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If you're looking for "I Spys," dating or LTRs, this is your scene.
If you're looking for full-on kink or group play, you'll get what you need here.
FYI. The highest statutory corporate tax rate in the US was 52.8% in the late 1960s. The rate was above 50% only in the 1950s and 1960s. You're quite right to state that the EFFECTIVE rate has always been (and still is) MUCH lower than the statutory rate.
The PERSONAL income tax rate was over 90% in the 1950s, and was lowered to 70% under JFK.
The article says that "An annual membership costs a breathtaking $84,500." The Club's website says that a LIFETIME membership costs $85,000 for a family, with annual dues of $8,500 and for singles, $80,000 and $4,250. http://hermitageclub.com/join/membership-l…
All 501(c)(3) organizations are non-profit, but not all non-profit organizations are 501(c)(3). See https://www.opensecrets.org/527s/types.php for lots of other types, many of which CAN make political contributions.
In addition, there are more than a few (c)(3) organizations which have legally separate organizations closely associated with them. During the last campaign, the Planned Parenthood Action Fund ran ads attacking Phil Scott, for example. It is legally and technically NOT the same organization as Planned Parenthood of Northern New England.
To second Doug Hoffer's comment, Jeff Bezos owns 17.6% of Amazon. Who do you think "controls" the company?
Heat doesnt really concern me, especially from pseudonymous sources, but I do appreciate real thoughtful dialogue, so thanks again for the reply, Senator.
Only two possibilities make sense to me. Either the incumbent governor can make an appointment, he does so before the terms of the existing senators expire, and the senate is able to consent before all the relevant terms expire. Or the governor does not make the appointment before his term expires, or the senators terms have expired by the time it is able to consent, then the new governor and the new senate appoint a new JNB, which then makes a new set of recommendations, and then the new governor appoints and the new senate confirms. Unlike you, in that circumstance, I assume the old recommendations would expire with the old JNB.
Why should a new governor and/or a new senate be bound by recommendations from a JNB whose terms have expired?
You seem to believe that the JNBs job is to make the recommendations because the statute so commands. But that doesnt make much sense to me unless this is some kind of make work program for appointees.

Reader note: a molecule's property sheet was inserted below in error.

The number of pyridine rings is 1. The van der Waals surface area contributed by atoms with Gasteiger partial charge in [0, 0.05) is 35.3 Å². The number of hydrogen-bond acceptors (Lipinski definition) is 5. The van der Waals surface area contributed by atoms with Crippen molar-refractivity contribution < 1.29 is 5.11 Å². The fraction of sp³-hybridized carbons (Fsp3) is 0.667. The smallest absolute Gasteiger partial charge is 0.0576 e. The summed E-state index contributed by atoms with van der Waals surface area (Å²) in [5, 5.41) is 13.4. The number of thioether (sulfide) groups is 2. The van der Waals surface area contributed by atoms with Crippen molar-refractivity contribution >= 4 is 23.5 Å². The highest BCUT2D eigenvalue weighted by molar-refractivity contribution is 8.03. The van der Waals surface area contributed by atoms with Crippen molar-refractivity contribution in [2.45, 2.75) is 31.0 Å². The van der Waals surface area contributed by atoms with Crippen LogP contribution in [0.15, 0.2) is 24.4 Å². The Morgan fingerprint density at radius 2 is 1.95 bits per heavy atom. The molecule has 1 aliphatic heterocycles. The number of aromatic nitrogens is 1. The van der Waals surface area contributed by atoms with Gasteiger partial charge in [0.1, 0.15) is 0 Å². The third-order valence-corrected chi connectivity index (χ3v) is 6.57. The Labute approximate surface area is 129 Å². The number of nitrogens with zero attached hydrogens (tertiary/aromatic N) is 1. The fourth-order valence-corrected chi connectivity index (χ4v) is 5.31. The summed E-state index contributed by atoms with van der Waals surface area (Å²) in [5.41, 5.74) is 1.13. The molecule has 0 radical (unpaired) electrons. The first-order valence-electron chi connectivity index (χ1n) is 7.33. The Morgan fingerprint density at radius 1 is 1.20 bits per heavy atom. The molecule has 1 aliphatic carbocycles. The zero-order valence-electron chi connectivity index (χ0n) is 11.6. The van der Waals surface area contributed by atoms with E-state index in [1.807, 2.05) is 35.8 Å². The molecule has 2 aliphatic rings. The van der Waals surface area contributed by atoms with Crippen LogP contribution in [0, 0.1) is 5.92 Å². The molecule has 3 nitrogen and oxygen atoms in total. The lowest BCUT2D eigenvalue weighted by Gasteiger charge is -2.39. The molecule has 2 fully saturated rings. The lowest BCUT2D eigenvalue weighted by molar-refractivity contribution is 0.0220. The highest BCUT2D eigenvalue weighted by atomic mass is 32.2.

The statute orders them to do so in order that the governor can make a (legally acceptable) appointment and for no other reason.
In effect, I see this as ONE job, of which there are 3 coordinated parts: the JNB recommends so that the governor can appoint so that the Senate can confirm. Take out any one of the three parts and the job is not complete.
It will, indeed, be interesting to see what the Supreme Court has to say. Theres a lot more here than first meets the eye.
Citizen claims that I said that a governor is not allowed to act on issues after their term is up. I didnt say anything resembling that, although if citizen means that governors may act as governors only while theyre serving as governors and not afterwards, it would certainly appear to be correct.
In any case, none of this is at issue here. The current governor was planning to make the appointment DURING his term, not after. Representative Turner has raised the issue of whether the appointment can be made when a justice declares that he does not wish to be reappointed, or only after he actually vacates his position and the Supreme Court of Vermont will now hear and decide the case.
In the face of Senator Bennings argument for Rep. Turners position, Ive tried to show that there is a reasonable legal argument to be made for the governors plan, and indeed, that the latter position is MORE reasonable legally because it gives full meaning and force to both the statute AND to the constitution, while Bennings interpretation puts them in conflict.
In any case, no one is trying to change the rules. There is a legitimate question here as to what the rules really are.
Finally, again, I would suggest that someone should take a look at the preceding two centuries of Vermont history to see if this situation has arisen previously and how it was handled. It seems improbable that no similar situation has arisen in all that time.
A few quick additional points.
First, word count limits precluded my thanking your for your response. So thank you.
Second, your example is poorly chosen: Let's suppose Justice Eaton suddenly announced an intent to leave the Court in 2025. Its 2016. Terms are 6 years, so Justice Eatons decision about 2025 is irrelevant. To be pertinent, the announcement would have to pertain to the expiration of a Justices term, so no later than 2022.
I realize youre trying to propose reductio ad absurdum argument to make your point, but the question you raise is a perfectly real one: How far into the future should [a[ Governor be able to bind a future governor? When SHOULD a justice make a declaration that he or she intends to leave, and how soon before an actual vacancy a governor should make appointments? I find it hard to believe there is no precedent about this when this occurs within a governors term.
What makes this situation perhaps unique (Has anyone researched the question historically to see if it has arisen in the past?) is that it is occurring just at the end of the term of a governor who will not succeed himself.
Im glad the Supreme Court will make this decision and not me. Frankly, what Governor Shumlin is doing appears to me to be legally correct, but democratically wrong, so Im actually rather torn. But as I say, its not my decision to make!
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